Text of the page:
"Disco Chainsaw" was easy to play, for a drummer. Your basic hi-hat, snare, bass disco riff, it afforded me a lot of opportunity to gauge the audience from the riser. We did a change-up into something dark and heavy at the end, when Tim dropped the Gibson Flying Vee and grabbed the chainsaw, but the disco stuff was a riff I could phone in.
So, we do the change-up, Tim grabs the saw, and starts working. I'm immediately alarmed; "Damn, he's working high on that leg tonight!" (He has a stump below the knee.)
The band plays on, and Tim hit the "blood bag". The spray pattern was like 30 feet. The foot fell off. I looked into the mob at the front of the stage, and saw a hard-core punk rocker faint dead away. I saw another hurling chunks. Yeah, I admit it, it scared the hell out of me, too.
So, we go downstairs to the dressing room. Tim's changing his leg for something more stable, and the rest of us are fishing beer out of the trashcan and trying to calm down. The Ramones' manager charges in, screaming "We can't follow that!"
Opening acts do not traditionally get encores. The Ramones' manager literally screamed us back onstage. The Agora was going nuts, and even tough-ass New York punkers were seriously put off by a chainsaw and a bag 'o blood. They thought we were genuinely insane.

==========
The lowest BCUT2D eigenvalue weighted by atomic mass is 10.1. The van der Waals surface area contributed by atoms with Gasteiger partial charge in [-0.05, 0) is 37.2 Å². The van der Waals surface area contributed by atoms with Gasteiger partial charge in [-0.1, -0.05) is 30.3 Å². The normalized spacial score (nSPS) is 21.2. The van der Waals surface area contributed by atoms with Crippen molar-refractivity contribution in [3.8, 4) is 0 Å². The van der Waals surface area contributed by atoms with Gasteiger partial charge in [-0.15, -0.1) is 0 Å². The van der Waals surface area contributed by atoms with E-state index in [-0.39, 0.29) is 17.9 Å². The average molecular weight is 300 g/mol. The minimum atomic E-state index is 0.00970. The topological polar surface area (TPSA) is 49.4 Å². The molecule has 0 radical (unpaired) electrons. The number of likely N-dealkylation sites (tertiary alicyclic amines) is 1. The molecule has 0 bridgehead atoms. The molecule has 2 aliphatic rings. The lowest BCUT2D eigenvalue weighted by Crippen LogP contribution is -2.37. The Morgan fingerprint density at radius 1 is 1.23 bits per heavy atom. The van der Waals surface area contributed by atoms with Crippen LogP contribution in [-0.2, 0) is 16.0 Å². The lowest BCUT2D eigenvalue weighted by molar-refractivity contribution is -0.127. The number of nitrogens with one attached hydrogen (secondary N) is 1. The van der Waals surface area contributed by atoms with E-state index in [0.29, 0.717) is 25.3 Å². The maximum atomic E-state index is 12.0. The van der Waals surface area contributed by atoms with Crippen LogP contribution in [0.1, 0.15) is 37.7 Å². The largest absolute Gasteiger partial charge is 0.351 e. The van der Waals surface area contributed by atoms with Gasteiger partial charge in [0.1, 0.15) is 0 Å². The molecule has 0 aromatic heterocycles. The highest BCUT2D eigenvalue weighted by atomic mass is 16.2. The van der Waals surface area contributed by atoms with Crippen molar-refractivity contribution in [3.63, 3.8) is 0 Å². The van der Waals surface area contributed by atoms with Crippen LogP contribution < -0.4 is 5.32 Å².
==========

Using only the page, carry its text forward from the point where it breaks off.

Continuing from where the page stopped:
For all of our 60 good songs, we'd already been through the best of the repertoire that night. We 'fessed up to not having a single good follow-up, since we didn't expect an encore. Fortunately, I'd stuffed the foam-rubber sandwich into my drum case as an afterthought. This was a gaint white-bread costume for Chas, our singer. It had red and green stuff hanging out. Think of those giant dancing cigarette packs of the 1950s, and you know what this piece of work looked like. Chas didn't sing when she wore it, she just danced like a pack of Pall Malls.
What we finished with was an instrumental titled "Negroes Ate My Sandwich." It was all we had left. In the tradition of The Allman Brothers, it starts country and finishes with a swingin' rock boogie. A giant dancing sandwich, while we did the Flinstones' Dino "BLLeahhh" on the breaks, made the rest of the song.
Some time later, the manager for The Tubes called Tim from San Francisco. He checked in the next day uncertain if he'd actually had the telephone conference at 0300. It was real, and we opened the Fox Theater in Atlanta for them. I have never played in front of 2000 people in my life since then, and I certainly never will again, but it was a wonderful taste of life on the high side.
I'm just dribbling from the left side of my brain. Is that a good rock 'n roll tale? Believe it or not, I kept a diary in those days.
So, where were you hiding when all this was going on?
Asked if there's anything I haven't done, I have to say "Yes, I failed at two marriages." In previous comments, I referred to movies and rock & roll as "drinking deeply from the cup of life". It was all fun, but these days just having someone around to hold my hand would be nice.
Who would've thunk I'd get old? I always took the Bob Dylan song "Forever Young" as gospel.
I don't play the drums, or raise horses, any longer. One of these days, I may take a hoss out for one last jump, like Scarlett O'Hara's daddy.
It was fun while it lasted, though.